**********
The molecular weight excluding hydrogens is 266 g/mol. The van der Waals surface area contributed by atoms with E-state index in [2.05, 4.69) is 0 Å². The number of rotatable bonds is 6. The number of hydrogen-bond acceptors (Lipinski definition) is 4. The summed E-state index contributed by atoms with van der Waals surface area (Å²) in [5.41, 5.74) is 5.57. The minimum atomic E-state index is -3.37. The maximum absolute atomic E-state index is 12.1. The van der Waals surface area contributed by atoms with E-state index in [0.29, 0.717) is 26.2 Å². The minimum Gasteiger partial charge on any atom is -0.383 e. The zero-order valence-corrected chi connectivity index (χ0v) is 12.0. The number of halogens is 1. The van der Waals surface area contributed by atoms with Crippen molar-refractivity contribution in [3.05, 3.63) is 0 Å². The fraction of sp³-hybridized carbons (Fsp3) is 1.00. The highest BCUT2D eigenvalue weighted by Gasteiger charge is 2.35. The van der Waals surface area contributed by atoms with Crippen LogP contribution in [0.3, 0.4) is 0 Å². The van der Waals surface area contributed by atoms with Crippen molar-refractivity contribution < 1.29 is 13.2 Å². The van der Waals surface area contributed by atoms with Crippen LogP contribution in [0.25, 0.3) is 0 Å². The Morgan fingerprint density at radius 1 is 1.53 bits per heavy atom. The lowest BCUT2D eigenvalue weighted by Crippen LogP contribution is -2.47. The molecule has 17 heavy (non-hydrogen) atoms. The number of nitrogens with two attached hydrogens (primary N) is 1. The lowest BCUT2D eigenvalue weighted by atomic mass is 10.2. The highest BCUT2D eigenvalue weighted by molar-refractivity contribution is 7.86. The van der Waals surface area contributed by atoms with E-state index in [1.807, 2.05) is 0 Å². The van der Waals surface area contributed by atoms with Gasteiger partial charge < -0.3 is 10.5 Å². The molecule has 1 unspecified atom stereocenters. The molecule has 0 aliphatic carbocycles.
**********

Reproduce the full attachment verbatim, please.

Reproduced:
The molecular weight excluding hydrogens is 266 g/mol. The van der Waals surface area contributed by atoms with E-state index in [2.05, 4.69) is 0 Å². The number of rotatable bonds is 6. The number of hydrogen-bond acceptors (Lipinski definition) is 4. The summed E-state index contributed by atoms with van der Waals surface area (Å²) in [5.41, 5.74) is 5.57. The minimum atomic E-state index is -3.37. The maximum absolute atomic E-state index is 12.1. The van der Waals surface area contributed by atoms with E-state index in [0.29, 0.717) is 26.2 Å². The minimum Gasteiger partial charge on any atom is -0.383 e. The zero-order valence-corrected chi connectivity index (χ0v) is 12.0. The number of halogens is 1. The van der Waals surface area contributed by atoms with Crippen molar-refractivity contribution in [3.05, 3.63) is 0 Å². The fraction of sp³-hybridized carbons (Fsp3) is 1.00. The highest BCUT2D eigenvalue weighted by Gasteiger charge is 2.35. The van der Waals surface area contributed by atoms with Crippen LogP contribution in [0.3, 0.4) is 0 Å². The van der Waals surface area contributed by atoms with Crippen molar-refractivity contribution < 1.29 is 13.2 Å². The van der Waals surface area contributed by atoms with Crippen LogP contribution in [0.25, 0.3) is 0 Å². The Morgan fingerprint density at radius 1 is 1.53 bits per heavy atom. The lowest BCUT2D eigenvalue weighted by Crippen LogP contribution is -2.47. The molecule has 17 heavy (non-hydrogen) atoms. The number of nitrogens with two attached hydrogens (primary N) is 1. The lowest BCUT2D eigenvalue weighted by atomic mass is 10.2. The highest BCUT2D eigenvalue weighted by molar-refractivity contribution is 7.86. The van der Waals surface area contributed by atoms with E-state index in [1.807, 2.05) is 0 Å². The van der Waals surface area contributed by atoms with Gasteiger partial charge < -0.3 is 10.5 Å². The molecule has 1 unspecified atom stereocenters. The molecule has 0 aliphatic carbocycles.